Joshua Brau

Joshua Brau of Pound Ridge with his daughter, Virginia.

Joshua Brau moved from New York City to Pound Ridge with his wife, Frances, and daughter, Virginia, in June 2020. They relocated during a time of uncertainty, when the city went into lockdown and residents were leaving in droves. 

Mr. Brau, who co-founded a business called Ipsa Provisions a year before, said although the idea of moving had been taking shape for some time, the COVID-19 pandemic accelerated the decision.  

He said that he and his wife had not even heard of Pound Ridge before looking for a new home, and the first time they saw it, it was unlike any other town they considered. New Jersey, Fairfield County and other sections of Westchester were less appealing to them. He said they were looking for a town that felt far from the city despite being close to it. 

For them, Pound Ridge was the perfect combination. The walkability, the residents, and the proximity to the city made this town feel like home. 

“We were just very smitten from the beginning with Pound Ridge and the whole vibe here. The amount of land that is conserved, and the real commitment that I think people have to land conservation is very much in line with my values,” Mr. Brau said. “I’ve also just really enjoyed how friendly and welcoming people are.” 

Originally from San Diego, California, Mr. Brau moved to the East Coast in 2001 to attend Brown University, where he studied comparative literature. In 2009, he attended Yale University for the master’s environmental management program while simultaneously working toward a master’s in business administration. 

Mr. Brau said the dramatic shift from comparative literature to environmental studies stemmed from his outlook on social issues. He saw clear connections between climate change, environmental degradation, animal welfare and social welfare with the country’s food production system.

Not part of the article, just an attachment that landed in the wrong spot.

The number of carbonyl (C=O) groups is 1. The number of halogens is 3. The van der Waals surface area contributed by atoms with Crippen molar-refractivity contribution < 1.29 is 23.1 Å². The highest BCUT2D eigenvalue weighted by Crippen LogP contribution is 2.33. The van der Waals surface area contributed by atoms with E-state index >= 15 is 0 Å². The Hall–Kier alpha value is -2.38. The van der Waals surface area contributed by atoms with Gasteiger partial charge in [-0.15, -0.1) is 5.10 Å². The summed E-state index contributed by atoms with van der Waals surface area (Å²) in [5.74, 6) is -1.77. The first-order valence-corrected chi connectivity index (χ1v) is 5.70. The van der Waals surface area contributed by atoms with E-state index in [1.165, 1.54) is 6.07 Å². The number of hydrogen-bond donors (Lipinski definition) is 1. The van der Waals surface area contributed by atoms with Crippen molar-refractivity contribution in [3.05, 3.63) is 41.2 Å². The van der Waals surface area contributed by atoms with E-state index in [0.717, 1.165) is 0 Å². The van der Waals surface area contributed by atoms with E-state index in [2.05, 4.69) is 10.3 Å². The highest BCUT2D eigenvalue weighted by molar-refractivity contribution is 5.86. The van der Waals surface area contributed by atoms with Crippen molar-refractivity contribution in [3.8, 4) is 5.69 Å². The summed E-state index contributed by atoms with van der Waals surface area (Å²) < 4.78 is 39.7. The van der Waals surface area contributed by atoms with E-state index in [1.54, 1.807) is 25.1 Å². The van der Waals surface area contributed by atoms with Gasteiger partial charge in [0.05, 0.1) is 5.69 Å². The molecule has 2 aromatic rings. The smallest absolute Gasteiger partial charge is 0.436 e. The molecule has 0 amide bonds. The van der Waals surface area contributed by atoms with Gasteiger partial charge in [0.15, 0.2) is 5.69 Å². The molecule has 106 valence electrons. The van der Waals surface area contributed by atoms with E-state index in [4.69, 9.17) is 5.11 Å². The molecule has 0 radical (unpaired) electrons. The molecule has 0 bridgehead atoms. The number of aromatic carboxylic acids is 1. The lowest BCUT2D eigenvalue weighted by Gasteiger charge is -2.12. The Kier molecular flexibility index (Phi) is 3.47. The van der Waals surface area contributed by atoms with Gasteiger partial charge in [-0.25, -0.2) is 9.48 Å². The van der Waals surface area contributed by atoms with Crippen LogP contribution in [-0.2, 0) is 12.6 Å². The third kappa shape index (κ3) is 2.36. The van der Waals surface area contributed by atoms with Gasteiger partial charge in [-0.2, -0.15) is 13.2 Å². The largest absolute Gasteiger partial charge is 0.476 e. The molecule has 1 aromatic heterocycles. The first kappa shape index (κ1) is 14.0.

He has traveled extensively throughout the world. A year before he started the graduate program at Yale, Mr. Brau spent eight weeks in Ecuador with Worldwide Opportunities on Organic Farms. The labor was intense and the reward was situated at a 10,000-foot elevation: Mr. Brau worked on a biodynamic calla lily farm in the cloud forest in the Ecuadorian Andes. According to Nature and Culture International, the cloud forests in the region are “the most diverse, fragile and complex” on earth.

“You would go outside at night, and the stars were just like nothing that I have seen since. There’s no light pollution, and the elevation. The combination of those two things was just staggering,” he said. 

When he returned home and went back to school, Mr. Brau continued to shift toward the culinary arts. The 38-year-old entrepreneur said his inspiration stemmed from his parents.  

“I grew up in the food industry,” he remarked. “I saw the blood, sweat and tears. I also saw the great pleasure of it,” he added. 

His parents initially owned a chain of bagel stores in Southern California called Baltimore Bagel Company, and later they owned Mexican restaurants called Dorado Tacos in New York City.